Gold eased slightly on Monday as the dollar firmed on expectations that the Federal Reserve would move forward with its plans to taper economic support despite U.S. September jobs data falling short of forecasts.
Spot gold fell 0.2% to $1,752.68 per ounce by 0942 GMT, while U.S. gold futures eased 0.2% to $1,753.20.
Spot silver fell 0.6% to $22.53.
Bullion rallied to its highest since Sept. 22 on Friday after the latest U.S. payrolls report, but pared gains as investors came to terms with the possibility the Fed could still have enough fodder to start weaning the economy off stimulus.
Gold is seeing some “bearish pressure” after not being able to hold on to Friday’s gains, said Kinesis Money analyst Carlo Alberto De Casa.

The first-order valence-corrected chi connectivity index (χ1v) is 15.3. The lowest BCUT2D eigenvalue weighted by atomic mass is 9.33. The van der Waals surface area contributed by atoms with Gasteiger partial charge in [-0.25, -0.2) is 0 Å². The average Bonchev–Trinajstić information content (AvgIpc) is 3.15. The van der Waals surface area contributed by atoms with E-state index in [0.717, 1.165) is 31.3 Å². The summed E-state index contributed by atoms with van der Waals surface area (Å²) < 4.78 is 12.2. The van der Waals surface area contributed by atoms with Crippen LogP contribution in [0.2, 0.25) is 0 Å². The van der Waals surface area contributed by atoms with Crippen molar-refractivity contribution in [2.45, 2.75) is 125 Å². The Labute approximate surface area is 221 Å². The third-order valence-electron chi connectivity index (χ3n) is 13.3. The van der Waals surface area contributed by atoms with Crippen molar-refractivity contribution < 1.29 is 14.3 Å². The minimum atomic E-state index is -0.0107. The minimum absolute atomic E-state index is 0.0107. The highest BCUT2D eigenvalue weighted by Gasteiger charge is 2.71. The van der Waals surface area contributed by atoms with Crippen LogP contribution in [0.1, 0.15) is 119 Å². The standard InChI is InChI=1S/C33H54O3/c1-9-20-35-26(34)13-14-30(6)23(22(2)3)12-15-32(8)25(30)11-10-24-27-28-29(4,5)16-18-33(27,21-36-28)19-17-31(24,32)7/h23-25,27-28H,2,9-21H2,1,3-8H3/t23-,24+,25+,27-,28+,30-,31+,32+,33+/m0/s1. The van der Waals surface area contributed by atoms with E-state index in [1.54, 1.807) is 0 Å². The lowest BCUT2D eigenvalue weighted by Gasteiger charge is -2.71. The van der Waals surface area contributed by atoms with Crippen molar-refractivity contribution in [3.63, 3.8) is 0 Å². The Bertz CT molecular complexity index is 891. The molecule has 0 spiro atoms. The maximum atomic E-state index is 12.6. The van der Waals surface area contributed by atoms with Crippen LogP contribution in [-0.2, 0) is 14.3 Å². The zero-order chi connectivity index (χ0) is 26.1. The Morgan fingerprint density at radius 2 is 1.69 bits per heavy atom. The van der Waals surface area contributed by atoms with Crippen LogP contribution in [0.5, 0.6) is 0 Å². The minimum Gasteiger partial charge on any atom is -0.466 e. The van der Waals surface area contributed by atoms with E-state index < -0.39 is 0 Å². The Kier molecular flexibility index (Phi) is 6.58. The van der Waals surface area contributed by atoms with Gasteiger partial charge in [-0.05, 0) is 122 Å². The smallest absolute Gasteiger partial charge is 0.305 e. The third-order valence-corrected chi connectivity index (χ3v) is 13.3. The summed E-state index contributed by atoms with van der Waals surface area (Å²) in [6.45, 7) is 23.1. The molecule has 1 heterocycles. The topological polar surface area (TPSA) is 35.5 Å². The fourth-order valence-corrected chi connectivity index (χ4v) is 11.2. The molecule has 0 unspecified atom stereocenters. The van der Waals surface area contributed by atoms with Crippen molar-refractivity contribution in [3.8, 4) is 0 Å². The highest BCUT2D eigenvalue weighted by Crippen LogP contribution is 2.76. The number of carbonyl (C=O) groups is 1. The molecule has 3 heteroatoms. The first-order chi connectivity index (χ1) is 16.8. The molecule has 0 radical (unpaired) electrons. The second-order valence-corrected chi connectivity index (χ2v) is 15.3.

However, “a good part of tapering is already priced in” and as long as bullion holds above $1,750, it’s a positive for the metal, limiting “big volatility”, he added.
Gold is considered a hedge against inflation and currency debasement likely from the widespread stimulus rolled out to combat the economic hit from the pandemic.
Higher interest rates — as monetary policy is tightened — translate into an increased opportunity cost of holding bullion, dulling its appeal.
The dollar gained from tapering bets, also hurting gold’s appeal for those holding other currencies.
In contrast, palladium was 3.6% higher at $2,152.25 after hitting its highest since Sept. 10 at $2,182.67. Platinum rose 0.4% to $1,030.47.
Saxo bank analyst Ole Hansen noted that the chip shortage in the auto sector had not gone away.
“So I’m struggling to see whether this is anything but a market that has attracted so many short positions,” said Saxo bank analyst Ole Hansen.
“And now, as the momentum is shifting, it’s attracting buying in terms of short covering,” Hansen added.
Platinum and palladium are used mainly in engine exhausts to reduce emissions.